May it please the Court. Chief Judge Restani, members of the Court, Senator DeConcini, Chief Judge Emeritus Re, distinguished guests, ladies and gentlemen. It is a privilege and an honor to be asked to address you on the occasion of the 25th anniversary of the United States Court of International Trade.
I stand before you from a unique vantage point on a journey over the past 25 years--as a witness to history--from my days on Capitol Hill as an assistant counsel at the House Judiciary Committee to today as Clerk of the Court.
The saga is one of the emergence of a relatively little known federal court with limited subject matter jurisdiction as a full member of the mainstream of the federal judiciary. No single aspect of the story is momentous, but taken together it paints a mosaic of a modern institution responsive to the needs of its many constituents and playing a significant role in the federal court system.
The prologue to our saga is simple, yet powerful. It is the 60's and 70's, and the community of nations is growing ever closer. It is becoming increasingly apparent that the language of trade is the language of foreign relations. There is great interest in having the framework that governs the peaceful resolution of customs and trade disputes be responsive to the needs of the international trading community. From this need emerges the Trade Agreements Act of 1979 to address the substantive concerns about the trade regime.
It is at this point that our story begins. Recognizing that access to judicial review is critical to the protection of the substantive rights for
all involved in customs and international trade law, Senator Dennis DeConcini and the Chairman of the House Judiciary Committee, the late Peter W. Rodino, Jr., shepherded the Customs Courts Act of 1980 through Congress.
As a result of their vision, the 1980 Act was designed to provide a comprehensive system for judicial review of civil actions arising out of import transactions affecting international trade. The key was to equip this Court with the tools, including all powers in law and equity, necessary to ensure that those who come before it had full access to the judicial remedies available to litigants in the other federal courts.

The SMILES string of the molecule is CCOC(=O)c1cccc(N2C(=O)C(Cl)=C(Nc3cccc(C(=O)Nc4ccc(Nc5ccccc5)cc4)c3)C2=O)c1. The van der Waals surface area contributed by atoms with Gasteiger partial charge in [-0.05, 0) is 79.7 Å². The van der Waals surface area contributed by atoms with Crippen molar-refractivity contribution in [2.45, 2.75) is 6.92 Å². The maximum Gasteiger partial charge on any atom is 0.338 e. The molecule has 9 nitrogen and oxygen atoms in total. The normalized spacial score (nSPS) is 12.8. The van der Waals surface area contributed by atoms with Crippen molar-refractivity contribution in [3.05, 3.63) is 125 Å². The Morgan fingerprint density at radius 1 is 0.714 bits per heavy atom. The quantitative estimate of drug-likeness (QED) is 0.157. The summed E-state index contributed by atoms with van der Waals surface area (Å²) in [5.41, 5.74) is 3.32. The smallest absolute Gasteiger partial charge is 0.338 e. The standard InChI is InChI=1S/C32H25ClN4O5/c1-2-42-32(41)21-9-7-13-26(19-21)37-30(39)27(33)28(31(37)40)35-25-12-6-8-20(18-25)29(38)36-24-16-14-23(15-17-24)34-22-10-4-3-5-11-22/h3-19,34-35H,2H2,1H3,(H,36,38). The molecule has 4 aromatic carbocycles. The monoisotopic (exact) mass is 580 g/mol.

Quietly and without fanfare, November 1, 1980 marked another major event in the life of the Court--the implementation of its new rules of practice modeled after the Federal Rules of Civil Procedure.
Some two weeks later, on November 14th, Judge Bernard Newman issued the first opinion dealing with the Court's new equitable powers. From that point, no one looked back, nor questioned the Court's authority to issue a temporary restraining order or preliminary injunction.
As the Court emerged from its nascent years, it was apparent that the work of the Court was growing in importance to the international trading community. Articles about customs and trade law were no longer relegated to trade journals or three to five lines in one column on an inside page of the business section of a newspaper. Rather, customs and trade issues, including Court decisions, were beginning to appear in articles in national magazines and above the fold on the front page of major daily newspapers.
Another significant step in the Court's maturity was Congress' authorization for the Court to hold a periodic judicial conference. Consequently, the Court, on 13 occasions, has joined with 300 to 400 customs and trade lawyers, government officials, academics and others interested in the work of the Court to discuss the critical issues affecting the practice of customs and international trade law.
Also at this time came the recognition of the need for an advisory committee on rules and practice, comprised of members of the bar. The purpose was to make sure that the Court's rules of practice and procedure kept pace with the changes in the law and with the modifications to the Federal Rules of Civil Procedure. …